The fried rice comes with its signature pork chop (served separately).  The pork chop was lightly seasoned and had a nice crisp on the outside.  I like this pork chop (which is lesser spiced) as opposed to the famous Macau pork chops (which I find too heavily flavoured with 5-spice powder).

Another stand-alone dish (for beef lovers) is the Braised Beef La Mian @ RM18.  The beef was braised till very tender and the broth was full of beefy flavours with a very slight hint of spiciness which added another dimension to the taste of the soup.  The only thing that didn't appeal to me was the beef tendons as I don't like to eat gelatinous and 'wobbly' textured stuff (although some I'm sure would swear that it's good stuff).

Our next dish, the House Special Steamed Chicken Soup @ RM13.80 was a soothing chicken soup for the soul.  The soup, that has been double-boiled for hours (with a slice of ginger and the white part of a stalk of spring onion), was clear with an intense chicken flavour. The chicken pieces were so tender and just falling off the bones.  I love this soup to bits!  It's a bowl of's warm, it's comforting, it's delicious.  [#Tip: For a heartier meal, you can opt for the Steamed Chicken Soup with La Mian.]

I also ordered the Shanghai Style Deep Fried Fish @ RM20 which comprised of slices of fried fish in a sticky, sweetish sauce.  This dish should appeal to kids (coz it's fried and it's sweet) although I found it just so-so.

This is the House Special Tofu @ RM18 which is made inhouse and though it's a bit pricey for just 4 pcs of tofu, it was worth it.  The tofu was superbly silky smooth on the inside with a delicate fried texture on the outside (and what looked like seaweed flakes on top).  It comes with some braised Chinese mushrooms and vegetables in an oyster-based sauce that has an intense mushroom flavour.  It was super tasty and ideal to be eaten with white rice (and should be a hit with kids too).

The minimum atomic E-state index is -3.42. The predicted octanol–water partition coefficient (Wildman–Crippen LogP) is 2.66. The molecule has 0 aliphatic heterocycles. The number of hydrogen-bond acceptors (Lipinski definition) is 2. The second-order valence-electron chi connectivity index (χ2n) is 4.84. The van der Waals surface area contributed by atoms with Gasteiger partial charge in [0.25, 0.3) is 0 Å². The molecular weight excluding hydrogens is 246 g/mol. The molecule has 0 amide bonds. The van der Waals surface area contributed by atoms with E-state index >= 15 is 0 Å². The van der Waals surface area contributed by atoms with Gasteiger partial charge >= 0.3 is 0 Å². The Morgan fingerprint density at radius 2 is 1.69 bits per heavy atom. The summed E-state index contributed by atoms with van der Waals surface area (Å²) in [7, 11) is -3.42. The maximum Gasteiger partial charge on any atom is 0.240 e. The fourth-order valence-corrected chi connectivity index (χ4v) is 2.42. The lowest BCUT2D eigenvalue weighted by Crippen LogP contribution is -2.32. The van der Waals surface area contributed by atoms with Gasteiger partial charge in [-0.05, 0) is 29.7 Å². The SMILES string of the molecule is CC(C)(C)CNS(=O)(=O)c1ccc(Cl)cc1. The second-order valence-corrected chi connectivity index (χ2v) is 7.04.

For our final dish, I ordered a vegetable to complete our meal and settled for the Fried Baby Green Beans with Minced Pork @ RM18.  This dish is rather similar to Esquire Kitchen's Fried French Beans except the former uses normal green beans while Din Tai Fung uses baby green beans which are more crunchy to the bite.  However, it lacked the fragrance of the charred green beans and the saltiness of the "char choy" (preserved Sichuan vegetable) in the minced pork like the one from Esquire Kitchen (which I preferred more).
My Personal Opinion
Their infamous and 'must-order' Xiao Long Bao is definitely one of the better ones among its competitors.

What I really liked:  Xiao Long Bao (especially the Truffle Xiao Long Bao), Steamed Chicken Soup, Fried Pork Chop and the House Special Tofu.

What I didn't like:  Haven't come across a dish that I didn't like so far though some dishes could be better.  Only grouse I've got is that they don't 'service' you when it comes to settlement of bills (you have to queue up at the cashier counter).

Din Tai Fung Restaurant 
6.01.05 Level 6 Pavilion KL
168 Jalan Bukit Bintang
55100 Kuala Lumpur
Tel: 03-2148 8292


  1. Ah, this is one of my favourite restsurants. I usually go to the one in the Gardens/Midvalley mall. I love the beef tendons in the la mian. Yums!

    1. So I see you like gelatinous and wobbly stuff (but not wobbly, fatty char siew)...if you were next to me, I would have given you my beef tendons, hehe!

    2. It depends on what it is. Tendons ok but not pig skins or any animals' fats or skins. I do not eat pig hooves.